This lady below has a very neutral look. And people with this type of coloring can be very tough to color analyze.
Why? Because they are a blend of warm and cool. Almost a 50/50 blend of temperatures creates the hard-to-determine undertone.
Even when one seems to have a perfect blend of temperatures, one is usually more dominant than the other. The key is to figure out which is dominant, even if it is just a tiny bit.
I originally thought that she would be a soft summer because her eyes were so cool (or not warm, at least). But I did what I suggest to clients who are debating between undertones: test very cool and very warm colors on you and see which is better, or at least not the worst. I did it virtually on Photoshop.
I found that the warm colors edged out the cool. So I assessed that she is a Dusty Soft Autumn. Why not a Smokey Soft Autumn? Because she is somewhat in the middle range of value, I chose the lighter soft autumn for her. But the Smokey Soft Autumn would have worked, too.
I could have used very neutral colors for her makeup, and she would have looked great. But because I knew she was an autumn, I warmed up the neutral makeup slightly with soft brown eyeshadow and peachy lipstick.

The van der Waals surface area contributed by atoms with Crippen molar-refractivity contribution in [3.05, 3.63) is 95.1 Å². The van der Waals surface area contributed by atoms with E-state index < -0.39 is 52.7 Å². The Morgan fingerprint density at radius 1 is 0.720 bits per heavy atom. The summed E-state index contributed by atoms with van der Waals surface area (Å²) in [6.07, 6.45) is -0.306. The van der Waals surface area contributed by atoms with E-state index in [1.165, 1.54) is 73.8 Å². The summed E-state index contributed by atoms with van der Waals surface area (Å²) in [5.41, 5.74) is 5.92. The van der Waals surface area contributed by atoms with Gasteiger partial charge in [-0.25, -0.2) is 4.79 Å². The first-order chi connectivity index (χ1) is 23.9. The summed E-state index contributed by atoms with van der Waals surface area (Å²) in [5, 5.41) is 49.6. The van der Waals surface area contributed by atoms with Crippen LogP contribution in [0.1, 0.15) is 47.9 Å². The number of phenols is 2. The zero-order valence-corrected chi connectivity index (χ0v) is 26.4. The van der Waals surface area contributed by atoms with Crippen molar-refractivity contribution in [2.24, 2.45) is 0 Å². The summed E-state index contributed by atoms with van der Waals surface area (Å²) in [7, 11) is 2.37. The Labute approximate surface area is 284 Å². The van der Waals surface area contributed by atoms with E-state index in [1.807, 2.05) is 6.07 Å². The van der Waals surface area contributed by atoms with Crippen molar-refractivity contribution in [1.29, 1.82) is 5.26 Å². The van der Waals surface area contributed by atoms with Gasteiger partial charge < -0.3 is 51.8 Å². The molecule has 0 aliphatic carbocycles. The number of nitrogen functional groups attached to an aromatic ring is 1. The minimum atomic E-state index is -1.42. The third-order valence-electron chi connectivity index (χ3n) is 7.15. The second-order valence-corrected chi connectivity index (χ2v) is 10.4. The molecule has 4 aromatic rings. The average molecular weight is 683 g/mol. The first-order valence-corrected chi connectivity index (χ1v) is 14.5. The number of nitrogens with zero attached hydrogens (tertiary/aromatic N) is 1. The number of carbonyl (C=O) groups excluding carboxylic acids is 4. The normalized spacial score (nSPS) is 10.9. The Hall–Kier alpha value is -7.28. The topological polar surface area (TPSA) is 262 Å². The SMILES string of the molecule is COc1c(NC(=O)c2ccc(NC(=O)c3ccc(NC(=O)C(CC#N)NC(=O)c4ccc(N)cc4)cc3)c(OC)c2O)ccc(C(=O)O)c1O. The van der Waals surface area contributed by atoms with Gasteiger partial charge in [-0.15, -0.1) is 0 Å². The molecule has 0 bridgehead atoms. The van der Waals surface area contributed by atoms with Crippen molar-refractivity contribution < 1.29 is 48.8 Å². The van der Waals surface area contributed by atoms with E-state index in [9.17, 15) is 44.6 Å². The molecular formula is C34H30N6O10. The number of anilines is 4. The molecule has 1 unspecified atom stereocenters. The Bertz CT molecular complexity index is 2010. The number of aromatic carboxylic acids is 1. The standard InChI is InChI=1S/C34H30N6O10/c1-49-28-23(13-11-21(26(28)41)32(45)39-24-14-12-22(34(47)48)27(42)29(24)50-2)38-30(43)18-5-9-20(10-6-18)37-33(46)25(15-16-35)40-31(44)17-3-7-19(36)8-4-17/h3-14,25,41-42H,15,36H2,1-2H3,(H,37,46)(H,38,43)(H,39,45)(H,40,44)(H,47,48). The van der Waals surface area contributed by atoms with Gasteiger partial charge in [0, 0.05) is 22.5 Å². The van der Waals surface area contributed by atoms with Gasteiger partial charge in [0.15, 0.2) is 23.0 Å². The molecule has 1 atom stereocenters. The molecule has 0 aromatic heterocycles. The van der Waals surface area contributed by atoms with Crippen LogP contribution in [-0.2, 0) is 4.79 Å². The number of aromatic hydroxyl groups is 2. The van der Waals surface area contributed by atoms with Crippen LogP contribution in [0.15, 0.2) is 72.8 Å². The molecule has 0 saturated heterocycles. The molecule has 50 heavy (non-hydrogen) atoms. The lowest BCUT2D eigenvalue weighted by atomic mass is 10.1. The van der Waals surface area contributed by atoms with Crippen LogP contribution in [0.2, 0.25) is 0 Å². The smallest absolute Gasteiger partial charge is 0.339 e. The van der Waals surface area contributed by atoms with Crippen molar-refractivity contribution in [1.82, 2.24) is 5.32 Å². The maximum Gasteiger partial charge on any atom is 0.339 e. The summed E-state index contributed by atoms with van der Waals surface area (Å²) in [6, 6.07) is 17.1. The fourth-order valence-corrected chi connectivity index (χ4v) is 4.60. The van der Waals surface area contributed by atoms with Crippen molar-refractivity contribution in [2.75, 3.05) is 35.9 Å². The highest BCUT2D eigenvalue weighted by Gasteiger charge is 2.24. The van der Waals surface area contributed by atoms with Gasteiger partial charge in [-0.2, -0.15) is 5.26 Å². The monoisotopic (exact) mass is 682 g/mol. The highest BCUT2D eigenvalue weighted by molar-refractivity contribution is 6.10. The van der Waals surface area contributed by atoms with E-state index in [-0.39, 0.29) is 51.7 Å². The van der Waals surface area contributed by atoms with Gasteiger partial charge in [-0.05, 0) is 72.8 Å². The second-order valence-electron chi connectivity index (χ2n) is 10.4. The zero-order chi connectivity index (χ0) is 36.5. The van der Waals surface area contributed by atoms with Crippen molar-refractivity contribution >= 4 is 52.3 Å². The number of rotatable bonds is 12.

She also would have looked great in olive or warm-grey eyeshadow and nude lipstick. All those pale, neutral colors that wash most people out, like warm beige, taupe, and other pale neutrals, look fantastic on those lightest soft autumns.
This woman can be called neutral. She has blended temperatures. I see a little coolness in her skin and eyes. Her hair has a touch of warmth but is also pretty neutral. I would label her a Sunlit Soft Summer.
This woman, too, is what I would consider neutral. I see hits on coolness and warmth. I think, though, she is more warm than cool, but only by a small amount. I'd label her a Dusty Soft Autumn.
Note: there is at least one color analysis system that calls anyone with blended temperatures "neutral". In these photos above, this concept fits. But they also will label, for example, a Deep Winter "neutral" because she has both warm and cool undertones.
I don't really care for this label. They mean to say that season is neutral in temperature only. But that is just one aspect of one's coloring. When most people think of the term neutral, they usually think of something not very saturated or bright.
These examples above are not very saturated or bright. They aren't the lightest or darkest. They are sort of right in the middle of three of traits of chroma, value, and temperature. They are true neutrals. And they are found most often in the soft seasons, Soft Autumn or Soft Summer.
Not surprisingly, they are the ones who come alive in neutral colors of tan, grey, beige, taupe, etc. These colors have the power to drain other saturated seasons. But on true neutral persons, their coloring is amplified and they look naturally elegant.